939.25 History History: 1987 a. 399; 1989 a. 56 s. 259; 1997 a. 180, 295.
939.25 Note Judicial Council Note, 1988: This section is new. It provides a uniform definition of criminal negligence, patterned on prior ss. 940.08 (2), 940.24 (2) and 941.01 (2). Criminal negligence means the creation of a substantial and unreasonable risk of death or great bodily harm to another, of which the actor should be aware. [Bill 191-S]
939.25 Annotation The definition of criminal negligence as applied to homicide by negligent operation of a vehicle is not unconstitutionally vague. State v. Barman, 183 Wis. 2d 180, 515 N.W.2d 493 (Ct. App. 1994).
INCHOATE CRIMES.
939.30 939.30 Solicitation.
939.30(1)(1) Except as provided in sub. (2) and ss. 948.35 and 961.455, whoever, with intent that a felony be committed, advises another to commit that crime under circumstances that indicate unequivocally that he or she has the intent is guilty of a Class D felony.
939.30(2) (2) For a solicitation to commit a crime for which the penalty is life imprisonment, the actor is guilty of a Class C felony. For a solicitation to commit a Class E felony, the actor is guilty of a Class E felony.
939.30 History History: 1977 c. 173; 1989 a. 121; 1991 a. 153; 1995 a. 448.
939.30 Annotation Prosecuting for solicitation under s. 939.30, rather than under s. 944.30 for prostitution, did not deny equal protection. Sears v. State, 94 Wis. 2d 128, 287 N.W.2d 785 (1980).
939.30 Annotation Section 939.05 (2) (c) does not make renunciation or withdrawal a defense to the crime of solicitation. State v. Boehm, 127 Wis. 2d 351, 379 N.W.2d 874 (Ct. App. 1985).
939.30 Annotation When "A" solicits "B" to solicit "A" to commit perjury, "A" is guilty of solicitation. State v. Manthey, 169 Wis. 2d 673, 487 N.W.2d 44 (Ct. App. 1992).
939.31 939.31 Conspiracy. Except as provided in ss. 940.43 (4), 940.45 (4) and 961.41 (1x), whoever, with intent that a crime be committed, agrees or combines with another for the purpose of committing that crime may, if one or more of the parties to the conspiracy does an act to effect its object, be fined or imprisoned or both not to exceed the maximum provided for the completed crime; except that for a conspiracy to commit a crime for which the penalty is life imprisonment, the actor is guilty of a Class B felony.
939.31 History History: 1977 c. 173; 1981 c. 118; 1985 a. 328; 1995 a. 448.
939.31 Annotation A conspiracy may be unilateral; a person can enter into a conspiracy to accomplish a criminal objective where only the defendant has a criminal intent. State v. Sample, 215 Wis. 2d 486, 573 N.W.2d 187 (1998).
939.32 939.32 Attempt.
939.32(1)(1) Whoever attempts to commit a felony or a crime specified in s. 940.19, 940.195 or 943.20 may be fined or imprisoned or both not to exceed one-half the maximum penalty for the completed crime; except:
939.32(1)(a) (a) Whoever attempts to commit a crime for which the penalty is life imprisonment is guilty of a Class B felony.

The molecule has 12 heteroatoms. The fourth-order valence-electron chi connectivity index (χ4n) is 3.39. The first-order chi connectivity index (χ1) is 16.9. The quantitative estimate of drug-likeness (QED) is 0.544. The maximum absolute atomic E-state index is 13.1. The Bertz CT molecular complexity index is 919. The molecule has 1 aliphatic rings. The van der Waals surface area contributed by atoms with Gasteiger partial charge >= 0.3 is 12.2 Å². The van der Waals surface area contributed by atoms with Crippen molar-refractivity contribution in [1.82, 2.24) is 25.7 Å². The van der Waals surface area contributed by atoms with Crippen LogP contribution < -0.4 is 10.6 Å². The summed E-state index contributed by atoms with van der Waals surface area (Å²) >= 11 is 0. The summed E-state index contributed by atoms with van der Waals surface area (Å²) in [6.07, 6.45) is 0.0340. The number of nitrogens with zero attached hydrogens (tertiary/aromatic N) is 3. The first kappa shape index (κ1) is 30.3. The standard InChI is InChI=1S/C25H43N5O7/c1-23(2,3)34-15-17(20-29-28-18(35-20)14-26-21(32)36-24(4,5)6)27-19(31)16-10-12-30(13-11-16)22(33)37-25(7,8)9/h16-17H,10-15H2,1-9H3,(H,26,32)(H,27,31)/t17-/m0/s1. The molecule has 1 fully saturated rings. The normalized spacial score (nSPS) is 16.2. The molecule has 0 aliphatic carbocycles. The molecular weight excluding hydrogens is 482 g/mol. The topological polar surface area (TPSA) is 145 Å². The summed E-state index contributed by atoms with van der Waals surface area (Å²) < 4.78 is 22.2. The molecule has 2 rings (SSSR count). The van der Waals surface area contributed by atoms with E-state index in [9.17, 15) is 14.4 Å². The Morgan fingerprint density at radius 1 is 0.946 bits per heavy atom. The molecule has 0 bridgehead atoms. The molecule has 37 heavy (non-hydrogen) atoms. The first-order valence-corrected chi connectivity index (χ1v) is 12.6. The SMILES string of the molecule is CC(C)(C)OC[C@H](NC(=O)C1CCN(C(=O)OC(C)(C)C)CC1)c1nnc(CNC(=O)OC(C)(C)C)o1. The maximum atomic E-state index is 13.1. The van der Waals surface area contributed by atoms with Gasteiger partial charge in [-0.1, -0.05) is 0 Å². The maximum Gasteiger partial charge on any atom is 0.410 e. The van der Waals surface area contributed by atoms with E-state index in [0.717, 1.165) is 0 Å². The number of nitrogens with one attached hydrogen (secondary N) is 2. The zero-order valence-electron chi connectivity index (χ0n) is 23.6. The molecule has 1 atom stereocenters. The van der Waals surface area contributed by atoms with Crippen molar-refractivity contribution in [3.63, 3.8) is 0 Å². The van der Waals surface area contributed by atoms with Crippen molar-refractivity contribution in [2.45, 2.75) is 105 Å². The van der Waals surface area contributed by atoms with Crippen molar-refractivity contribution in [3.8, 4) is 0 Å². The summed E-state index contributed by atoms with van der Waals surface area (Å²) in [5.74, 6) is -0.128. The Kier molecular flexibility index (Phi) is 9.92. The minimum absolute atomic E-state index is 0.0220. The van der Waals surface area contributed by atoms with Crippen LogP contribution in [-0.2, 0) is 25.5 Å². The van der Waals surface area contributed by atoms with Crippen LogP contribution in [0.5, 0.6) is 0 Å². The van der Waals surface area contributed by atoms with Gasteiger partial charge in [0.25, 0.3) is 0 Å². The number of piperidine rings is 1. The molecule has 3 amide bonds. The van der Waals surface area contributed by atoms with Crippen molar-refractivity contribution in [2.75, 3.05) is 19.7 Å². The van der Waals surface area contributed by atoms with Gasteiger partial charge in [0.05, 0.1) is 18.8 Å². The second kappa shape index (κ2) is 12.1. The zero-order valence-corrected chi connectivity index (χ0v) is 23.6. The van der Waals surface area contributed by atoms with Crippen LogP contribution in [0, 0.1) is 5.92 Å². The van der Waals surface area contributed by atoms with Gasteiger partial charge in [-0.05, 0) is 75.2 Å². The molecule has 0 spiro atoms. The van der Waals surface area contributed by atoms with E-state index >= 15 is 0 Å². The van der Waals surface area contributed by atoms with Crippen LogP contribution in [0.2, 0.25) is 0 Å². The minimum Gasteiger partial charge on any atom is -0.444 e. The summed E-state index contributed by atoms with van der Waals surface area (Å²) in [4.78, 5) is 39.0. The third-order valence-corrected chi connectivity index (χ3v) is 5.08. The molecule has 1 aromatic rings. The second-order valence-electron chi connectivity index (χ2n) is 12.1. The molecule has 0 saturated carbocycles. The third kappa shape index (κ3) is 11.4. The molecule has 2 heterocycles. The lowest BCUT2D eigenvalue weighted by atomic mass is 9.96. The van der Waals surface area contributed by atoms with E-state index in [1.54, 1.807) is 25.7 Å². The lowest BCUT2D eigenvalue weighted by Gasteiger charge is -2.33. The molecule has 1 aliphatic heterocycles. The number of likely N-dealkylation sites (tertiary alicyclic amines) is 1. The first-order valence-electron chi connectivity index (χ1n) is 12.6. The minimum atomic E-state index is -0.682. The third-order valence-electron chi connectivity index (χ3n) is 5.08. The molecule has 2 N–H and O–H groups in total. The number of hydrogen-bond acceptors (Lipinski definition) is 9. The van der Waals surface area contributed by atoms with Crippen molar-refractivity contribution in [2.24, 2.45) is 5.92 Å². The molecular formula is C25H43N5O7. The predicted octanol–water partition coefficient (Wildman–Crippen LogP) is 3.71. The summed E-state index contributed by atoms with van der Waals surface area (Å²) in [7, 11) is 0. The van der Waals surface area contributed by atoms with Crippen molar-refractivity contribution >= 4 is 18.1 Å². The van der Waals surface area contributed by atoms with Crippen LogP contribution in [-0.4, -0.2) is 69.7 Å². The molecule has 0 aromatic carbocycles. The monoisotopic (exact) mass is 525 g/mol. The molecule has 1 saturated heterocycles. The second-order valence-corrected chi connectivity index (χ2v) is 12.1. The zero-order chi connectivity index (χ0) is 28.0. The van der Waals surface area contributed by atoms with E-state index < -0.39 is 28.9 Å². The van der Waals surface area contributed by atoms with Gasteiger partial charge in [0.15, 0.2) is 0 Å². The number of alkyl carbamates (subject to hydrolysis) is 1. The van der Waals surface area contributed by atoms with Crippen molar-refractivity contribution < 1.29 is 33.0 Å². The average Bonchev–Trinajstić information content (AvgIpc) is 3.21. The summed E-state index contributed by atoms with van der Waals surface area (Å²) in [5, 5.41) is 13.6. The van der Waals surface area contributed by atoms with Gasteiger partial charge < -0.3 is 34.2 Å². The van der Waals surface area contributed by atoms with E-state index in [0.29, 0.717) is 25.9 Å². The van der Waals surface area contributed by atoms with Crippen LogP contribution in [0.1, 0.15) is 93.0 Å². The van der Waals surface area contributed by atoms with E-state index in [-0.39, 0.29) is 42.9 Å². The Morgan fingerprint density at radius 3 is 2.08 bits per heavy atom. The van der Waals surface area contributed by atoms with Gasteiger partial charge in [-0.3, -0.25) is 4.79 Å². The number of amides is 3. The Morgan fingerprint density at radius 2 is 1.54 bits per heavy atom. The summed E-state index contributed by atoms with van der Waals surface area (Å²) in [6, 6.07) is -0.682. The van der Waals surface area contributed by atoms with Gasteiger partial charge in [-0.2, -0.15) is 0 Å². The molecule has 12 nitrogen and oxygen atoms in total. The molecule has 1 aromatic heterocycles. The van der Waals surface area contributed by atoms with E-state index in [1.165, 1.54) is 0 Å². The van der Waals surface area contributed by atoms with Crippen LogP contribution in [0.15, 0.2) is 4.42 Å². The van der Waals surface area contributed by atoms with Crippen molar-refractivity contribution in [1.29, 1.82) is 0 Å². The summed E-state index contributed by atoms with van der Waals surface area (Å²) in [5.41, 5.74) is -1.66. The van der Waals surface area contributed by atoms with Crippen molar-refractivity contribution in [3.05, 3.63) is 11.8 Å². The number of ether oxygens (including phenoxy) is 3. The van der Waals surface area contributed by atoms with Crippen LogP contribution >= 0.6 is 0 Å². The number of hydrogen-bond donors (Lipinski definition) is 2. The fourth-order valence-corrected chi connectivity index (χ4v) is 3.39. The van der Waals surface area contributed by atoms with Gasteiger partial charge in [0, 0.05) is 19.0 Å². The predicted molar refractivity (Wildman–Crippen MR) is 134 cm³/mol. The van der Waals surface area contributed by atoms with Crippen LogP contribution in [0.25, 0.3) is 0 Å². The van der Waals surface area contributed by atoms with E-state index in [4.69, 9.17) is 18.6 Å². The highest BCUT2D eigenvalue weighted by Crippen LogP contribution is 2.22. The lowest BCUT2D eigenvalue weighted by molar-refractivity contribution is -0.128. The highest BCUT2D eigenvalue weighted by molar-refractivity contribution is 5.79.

939.32(1)(b) (b) Whoever attempts to commit a battery under s. 940.20 (2) or (2m) is guilty of a Class A misdemeanor.
939.32(1)(c) (c) Whoever attempts to commit a crime under ss. 940.42 to 940.45 is subject to the penalty for the completed act, as provided in s. 940.46.
939.32(1)(cm) (cm) Whoever attempts to commit a crime under s. 941.21 is subject to the penalty provided in that section for the completed act.
939.32(1)(d) (d) Whoever attempts to commit a crime under s. 948.07 is subject to the penalty provided in that section for the completed act.
939.32(1)(e) (e) Whoever attempts to commit a crime under s. 948.605 (3) (a) is subject to the penalty provided in that paragraph for the completed act.
939.32(2) (2) Whoever attempts to commit a misdemeanor under s. 943.70 is subject to:
939.32(2)(a) (a) A Class D forfeiture if it is the person's first violation under s. 943.70.
939.32(2)(b) (b) A Class C forfeiture if it is the person's 2nd violation under s. 943.70.
939.32(2)(c) (c) A Class B forfeiture if it is the person's 3rd violation under s. 943.70.
939.32(2)(d) (d) A Class A forfeiture if it is the person's 4th or subsequent violation under s. 943.70.
939.32(3) (3) An attempt to commit a crime requires that the actor have an intent to perform acts and attain a result which, if accomplished, would constitute such crime and that the actor does acts toward the commission of the crime which demonstrate unequivocally, under all the circumstances, that the actor formed that intent and would commit the crime except for the intervention of another person or some other extraneous factor.
939.32 Annotation There is no crime of "attempted homicide by reckless conduct" since the completed offense does not require intent while any attempt must demonstrate intent. State v. Melvin, 49 Wis. 2d 246, 181 N.W.2d 490.
939.32 Annotation Attempted 1st degree murder was shown where only the fact of the gun misfiring and the action of the intended victim prevented completion of the crime. Austin v. State, 52 Wis. 2d 716, 190 N.W.2d 887.
939.32 Annotation The victim's kicking of the defendant in the mouth and other resistance was a valid extraneous factor preventing the completion of the crime, an essential requirement for the crime of attempted rape. Adams v. State, 57 Wis. 2d 515, 204 N.W.2d 657.
939.32 Annotation The screams and struggles of an rape intended victim were an effective intervening extrinsic force not under the defendant's control. Leach v. State, 83 Wis. 2d 199, 265 N.W.2d 495 (1978).
939.32 Annotation The failure to consummate the crime is not an essential element of criminal attempt under (2). Berry v. State, 90 Wis. 2d 316, 280 N.W.2d 204 (1979).
939.32 Annotation The intervention of an extraneous factor is not an essential element of criminal attempt. Hamiel v. State, 92 Wis. 2d 656, 285 N.W.2d 639 (1979).
939.32 AnnotationThe crime of attempted manslaughter exists in Wisconsin. State v. Oliver, 108 Wis. 2d 25, 321 N.W.2d 119 (1982).